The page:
How fintech is helping peer-to-peer lending disrupt the Big Four

How fintech is helping peer-to-peer lending disrupt the Big Four

When talking about fintech, the word disruptive is thrown around a lot. However, the two terms don’t go hand in hand. A company can create fintech without being disruptive, and a company can have disruptive ideas without the technology to back it.


What makes a disruptive company? Is it simply operating in a technological industry? Is it being part of a business that produces an innovative product? Or is is something else?


Looking at peer-to-peer (P2P) lenders, it’s tempting to consider the entire industry as “disruptive”. Peer-to-peer lenders link individuals willing to lend money with people seeking finance, using online platforms to create connections that would never exist otherwise. They cut banks out of the lending equation entirely, which is in itself has been enough to make the industry sit up and pay attention. The product is innovative, with investors potentially able to earn high returns with low risk, and borrowers able to access lower rates if they have a good credit history. Customers are analysed carefully, with everything from past loans to social media habits on the table.


But that isn’t the only element of P2P that is transforming lending and investing. The sector has also led to an increasing trend for lenders of all forms to make more effective use of their huge repositories of customer data.


In March 2014, Westpac announced it had achieved a $22 million increase in revenue by using big data techniques to curate targeted offers to its customers. Using the data Westpac already has about its customers, customers were offered specific products they were likely to want or need. The campaign was called knowme and the revenue increase was achieved across branch, phone and online upsells in just a few months.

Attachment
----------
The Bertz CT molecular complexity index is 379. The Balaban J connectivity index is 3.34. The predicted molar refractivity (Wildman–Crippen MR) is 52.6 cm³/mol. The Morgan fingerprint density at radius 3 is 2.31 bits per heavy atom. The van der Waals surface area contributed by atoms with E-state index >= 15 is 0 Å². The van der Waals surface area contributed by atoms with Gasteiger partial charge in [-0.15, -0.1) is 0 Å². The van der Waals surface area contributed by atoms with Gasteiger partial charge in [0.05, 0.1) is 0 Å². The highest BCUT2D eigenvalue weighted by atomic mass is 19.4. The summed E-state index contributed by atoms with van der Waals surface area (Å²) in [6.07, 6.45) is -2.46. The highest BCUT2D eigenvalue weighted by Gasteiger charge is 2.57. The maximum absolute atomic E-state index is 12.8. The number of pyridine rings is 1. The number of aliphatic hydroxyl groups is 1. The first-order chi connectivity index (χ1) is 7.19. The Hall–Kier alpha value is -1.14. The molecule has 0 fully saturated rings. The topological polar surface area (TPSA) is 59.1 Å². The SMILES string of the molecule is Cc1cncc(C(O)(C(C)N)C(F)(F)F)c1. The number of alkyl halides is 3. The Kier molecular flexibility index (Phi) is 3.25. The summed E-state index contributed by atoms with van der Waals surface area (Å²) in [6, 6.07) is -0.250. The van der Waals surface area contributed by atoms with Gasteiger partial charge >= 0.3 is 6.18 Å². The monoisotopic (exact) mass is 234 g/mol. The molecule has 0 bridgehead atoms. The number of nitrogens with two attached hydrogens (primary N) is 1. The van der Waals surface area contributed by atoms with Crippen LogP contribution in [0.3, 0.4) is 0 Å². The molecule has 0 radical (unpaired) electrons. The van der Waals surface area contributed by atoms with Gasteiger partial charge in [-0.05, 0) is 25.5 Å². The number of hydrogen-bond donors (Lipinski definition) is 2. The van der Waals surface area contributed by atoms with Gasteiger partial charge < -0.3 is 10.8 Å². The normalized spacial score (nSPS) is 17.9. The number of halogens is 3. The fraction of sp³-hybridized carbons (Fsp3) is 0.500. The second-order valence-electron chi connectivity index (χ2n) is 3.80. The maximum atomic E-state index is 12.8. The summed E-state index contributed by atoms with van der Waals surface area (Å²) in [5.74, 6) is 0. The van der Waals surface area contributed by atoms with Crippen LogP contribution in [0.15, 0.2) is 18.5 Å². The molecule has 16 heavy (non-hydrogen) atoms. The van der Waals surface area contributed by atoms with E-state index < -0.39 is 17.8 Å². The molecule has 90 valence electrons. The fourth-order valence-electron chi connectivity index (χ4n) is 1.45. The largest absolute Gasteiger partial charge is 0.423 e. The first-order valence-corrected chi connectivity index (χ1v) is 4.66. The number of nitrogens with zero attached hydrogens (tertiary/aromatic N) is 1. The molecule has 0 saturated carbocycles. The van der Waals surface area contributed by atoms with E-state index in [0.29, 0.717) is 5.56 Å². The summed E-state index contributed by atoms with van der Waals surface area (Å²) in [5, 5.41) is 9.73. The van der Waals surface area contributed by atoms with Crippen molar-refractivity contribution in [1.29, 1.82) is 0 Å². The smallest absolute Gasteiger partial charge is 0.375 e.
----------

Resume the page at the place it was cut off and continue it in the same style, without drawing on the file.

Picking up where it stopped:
Almost two years later on 29 January 2016, peer-to-peer lender RateSetter released its entire loan book data in spreadsheet format. This was the third release from the lender, the first being in February 2015.


While it was the first P2P lender to share its data publically, it is now not the only one. Business peer-to-peer lenders Marketlend and InvoiceX have also released loan book data in the name of transparency.


All lenders operating in the finance space have access to large amounts of customer data, but what’s interesting is what they choose to do with it, and what this means for the industry.


Westpac’s program was designed to “keep customers engaged with the bank forever,” according to Karen Ganschow, Westpac’s general manager. RateSetter’s loan book data release, as with the other P2P lenders, designed to highlight the greater levels of transparency offered by P2P services.


While the banks turn inwards to compete with the new agile lenders, disruption continues with their peer-to-peer competitors. The market continues to grow and innovation continues, both in fintech developments and lender strategy as their focus remains fixed on growth and the borrowers and investors that drive the market.

Elizabeth Barry, Senior Writer at, has joined Australian FinTech as a guest writer. She has been writing about personal finance for over two years and has firsthand experience in the space having worked at in its start-up phase.

She is fascinated with the level of innovation happening in fintech and the way Australia is responding – at the individual, business and government level. She believes that established companies are ripe for disruption and that the fintech space is ready for acceleration.

She will be keeping an eye on the space as it grows and is eager to write about emerging developments on Australian FinTech.